Lease terms for California offshore wind projects released
SACRAMENTO, Calif. (AP) — The Biden administration has released the lease terms for offshore wind projects that would place hundreds of turbines in California’s coastal waters — the first such project off the nation’s Pacific coast.
The two projects along the state’s northern and central coasts are envisioned to generate up to 4.5 gigawatts of wind energy. That’s enough to power about 1.5 million homes, the U.S. Department of the Interior said Thursday. Wind turbines could eventually cover up to 583 square miles (1,150 square kilometers) of land off the coast.
The federal government will take public comment starting Tuesday for 60 days about the terms of the leases, which include requirements for engaging with tribes, fisheries and other ocean users as well as negotiating labor agreements for construction. Bidders could get extra credit for agreeing to invest in workforce training or supply chain development for offshore wind.
Changes could be made before the lease sale officially opens. Even after the leases are awarded, the projects must clear environmental and other reviews and it will likely take years before any turbines are up and running.
President Joe Biden has set a goal of generating 30 gigawatts of power from offshore wind by 2030 to help the nation reduce its reliance on fossil fuels and meet climate change goals. Today the country produces about 118 gigawatts of wind power annually, but most comes from turbines in the center of the country, according to the U.S. Energy Information Administration. Offshore wind projects currently exist off the coasts of Rhode Island and Virginia.
“Today, we are taking another step toward unlocking the immense potential of offshore wind energy (off) our nation’s west coast to help combat the effects of climate change while creating good-paying jobs,” U.S. Interior Secretary Deb Haaland said in a news release.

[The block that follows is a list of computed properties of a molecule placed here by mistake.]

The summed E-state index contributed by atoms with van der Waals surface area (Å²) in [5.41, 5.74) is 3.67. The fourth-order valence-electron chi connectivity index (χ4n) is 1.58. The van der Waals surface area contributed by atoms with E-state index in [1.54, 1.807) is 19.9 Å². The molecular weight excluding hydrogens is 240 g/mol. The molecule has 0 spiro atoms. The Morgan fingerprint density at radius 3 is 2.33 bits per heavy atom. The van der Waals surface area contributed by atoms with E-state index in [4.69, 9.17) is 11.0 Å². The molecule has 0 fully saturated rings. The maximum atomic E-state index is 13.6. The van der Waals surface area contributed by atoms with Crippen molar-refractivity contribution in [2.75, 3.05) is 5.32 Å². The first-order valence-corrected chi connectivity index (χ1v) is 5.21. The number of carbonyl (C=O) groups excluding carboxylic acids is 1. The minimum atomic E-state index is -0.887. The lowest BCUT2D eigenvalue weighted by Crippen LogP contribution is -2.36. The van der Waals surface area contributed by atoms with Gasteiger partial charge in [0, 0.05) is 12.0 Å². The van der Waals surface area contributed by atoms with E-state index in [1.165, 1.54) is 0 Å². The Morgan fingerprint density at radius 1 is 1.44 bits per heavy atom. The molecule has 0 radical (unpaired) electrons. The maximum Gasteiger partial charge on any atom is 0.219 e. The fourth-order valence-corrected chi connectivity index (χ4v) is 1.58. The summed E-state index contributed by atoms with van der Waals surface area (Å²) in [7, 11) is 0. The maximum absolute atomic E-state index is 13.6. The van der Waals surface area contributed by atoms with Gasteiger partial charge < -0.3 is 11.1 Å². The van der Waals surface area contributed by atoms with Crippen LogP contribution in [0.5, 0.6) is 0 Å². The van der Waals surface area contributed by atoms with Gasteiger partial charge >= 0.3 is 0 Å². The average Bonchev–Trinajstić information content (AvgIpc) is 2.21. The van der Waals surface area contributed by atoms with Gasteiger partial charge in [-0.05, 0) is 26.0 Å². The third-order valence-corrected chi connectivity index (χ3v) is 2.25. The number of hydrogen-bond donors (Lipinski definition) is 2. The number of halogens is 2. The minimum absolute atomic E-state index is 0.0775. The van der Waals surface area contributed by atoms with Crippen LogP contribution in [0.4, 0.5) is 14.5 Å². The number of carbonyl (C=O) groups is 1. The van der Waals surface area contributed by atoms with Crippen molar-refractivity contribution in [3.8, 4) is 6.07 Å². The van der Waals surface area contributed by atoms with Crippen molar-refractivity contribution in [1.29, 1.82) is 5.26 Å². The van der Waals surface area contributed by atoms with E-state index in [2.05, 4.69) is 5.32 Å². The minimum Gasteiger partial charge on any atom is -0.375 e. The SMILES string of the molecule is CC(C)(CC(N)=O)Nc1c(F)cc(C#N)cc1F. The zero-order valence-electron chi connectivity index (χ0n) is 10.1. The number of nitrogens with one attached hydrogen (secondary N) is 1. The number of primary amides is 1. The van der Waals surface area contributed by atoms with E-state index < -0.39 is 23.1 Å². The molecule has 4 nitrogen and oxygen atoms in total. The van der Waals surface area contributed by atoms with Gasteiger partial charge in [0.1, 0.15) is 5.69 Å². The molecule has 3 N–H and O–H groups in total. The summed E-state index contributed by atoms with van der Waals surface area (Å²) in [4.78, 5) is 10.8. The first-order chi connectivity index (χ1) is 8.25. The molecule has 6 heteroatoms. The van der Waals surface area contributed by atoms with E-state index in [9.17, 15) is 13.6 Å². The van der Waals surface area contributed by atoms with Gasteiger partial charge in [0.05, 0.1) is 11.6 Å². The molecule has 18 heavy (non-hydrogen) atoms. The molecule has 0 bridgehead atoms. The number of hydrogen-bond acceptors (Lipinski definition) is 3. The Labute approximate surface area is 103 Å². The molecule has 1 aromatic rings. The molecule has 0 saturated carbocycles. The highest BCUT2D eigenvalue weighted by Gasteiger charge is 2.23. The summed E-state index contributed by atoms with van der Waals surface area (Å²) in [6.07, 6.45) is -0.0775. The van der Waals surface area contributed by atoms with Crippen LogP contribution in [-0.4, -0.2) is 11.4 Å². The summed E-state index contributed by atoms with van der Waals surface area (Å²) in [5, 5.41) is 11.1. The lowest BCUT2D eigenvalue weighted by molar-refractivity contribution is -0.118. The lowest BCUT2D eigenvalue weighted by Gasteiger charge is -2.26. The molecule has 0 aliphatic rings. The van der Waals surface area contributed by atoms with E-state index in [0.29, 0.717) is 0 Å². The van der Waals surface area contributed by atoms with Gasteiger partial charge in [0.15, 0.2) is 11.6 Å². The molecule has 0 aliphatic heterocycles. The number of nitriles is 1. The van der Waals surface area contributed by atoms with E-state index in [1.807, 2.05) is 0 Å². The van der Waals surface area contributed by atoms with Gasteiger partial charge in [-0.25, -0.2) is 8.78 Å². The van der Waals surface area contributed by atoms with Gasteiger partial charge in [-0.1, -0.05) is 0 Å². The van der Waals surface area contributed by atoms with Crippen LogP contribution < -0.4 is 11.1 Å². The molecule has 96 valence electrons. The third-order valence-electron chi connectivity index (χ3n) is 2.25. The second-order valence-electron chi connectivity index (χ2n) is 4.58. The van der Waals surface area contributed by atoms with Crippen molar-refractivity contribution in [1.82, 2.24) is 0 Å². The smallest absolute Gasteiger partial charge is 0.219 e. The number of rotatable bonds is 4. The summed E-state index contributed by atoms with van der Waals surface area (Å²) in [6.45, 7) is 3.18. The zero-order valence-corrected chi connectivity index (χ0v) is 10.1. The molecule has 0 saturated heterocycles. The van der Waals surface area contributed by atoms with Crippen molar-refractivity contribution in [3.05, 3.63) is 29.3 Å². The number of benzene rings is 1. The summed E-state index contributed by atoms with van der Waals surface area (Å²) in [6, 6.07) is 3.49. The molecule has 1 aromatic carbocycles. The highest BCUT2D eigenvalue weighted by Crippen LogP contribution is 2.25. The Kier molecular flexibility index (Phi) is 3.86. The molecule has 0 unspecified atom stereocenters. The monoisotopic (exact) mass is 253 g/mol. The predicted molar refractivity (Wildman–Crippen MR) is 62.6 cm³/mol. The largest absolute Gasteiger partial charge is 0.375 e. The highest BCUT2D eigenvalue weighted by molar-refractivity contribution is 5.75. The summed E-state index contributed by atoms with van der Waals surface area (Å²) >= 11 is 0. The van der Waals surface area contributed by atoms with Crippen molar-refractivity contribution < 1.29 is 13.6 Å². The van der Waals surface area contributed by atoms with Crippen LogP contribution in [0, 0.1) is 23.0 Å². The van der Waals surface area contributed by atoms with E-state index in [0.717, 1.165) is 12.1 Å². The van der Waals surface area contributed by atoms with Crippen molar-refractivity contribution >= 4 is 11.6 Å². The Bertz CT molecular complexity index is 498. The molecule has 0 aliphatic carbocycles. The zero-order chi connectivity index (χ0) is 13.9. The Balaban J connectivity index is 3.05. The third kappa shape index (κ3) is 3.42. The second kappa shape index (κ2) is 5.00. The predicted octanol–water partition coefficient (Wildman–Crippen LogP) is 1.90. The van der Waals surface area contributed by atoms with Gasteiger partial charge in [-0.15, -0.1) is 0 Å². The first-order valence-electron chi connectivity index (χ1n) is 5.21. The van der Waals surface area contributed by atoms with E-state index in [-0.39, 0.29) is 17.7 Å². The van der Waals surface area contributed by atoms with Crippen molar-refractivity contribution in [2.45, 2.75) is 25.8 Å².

In California, three lease areas have been proposed near Morro Bay on California’s central coast, a small city driven by tourism and the fishing industry, which catches tuna and swordfish in the area. Some fishermen are concerned the projects could negatively effect coastal ecosystems. The two other lease areas are located off the coast along northern California’s Humboldt Bay.
The fishing industry has not been given an opportunity to offer input on where wind turbines can be placed to minimize harm to the seafood industry, said Mike Conroy, executive director of The Pacific Coast Federation of Fishermen’s Associations.
“The fishing industry is not opposed to offshore wind projects. What we are opposed to is a process that tells us where these turbines will go,” he said in an emailed statement.
California has set a goal of producing 100% of its electricity from sources that don’t emit greenhouse gases by 2045. The state got about 11% of its electricity from wind power in 2020 through a mix of in-state generation and imports from other states, according to the California Energy Commission.
California Gov. Gavin Newsom supports the plan for offshore development in the state’s coastal waters. He included $20 million in last year’s state budget to support such projects.
David Hochschild, chair of the California Energy Commission, said the state looks forward to working with tribal governments and other affected groups “to ensure the responsible development of this important clean energy resource.”
Other proposed offshore wind projects would dot the coastlines off Maine, New York, the Carolinas, Oregon, the Gulf of Mexico and the Central Atlantic.
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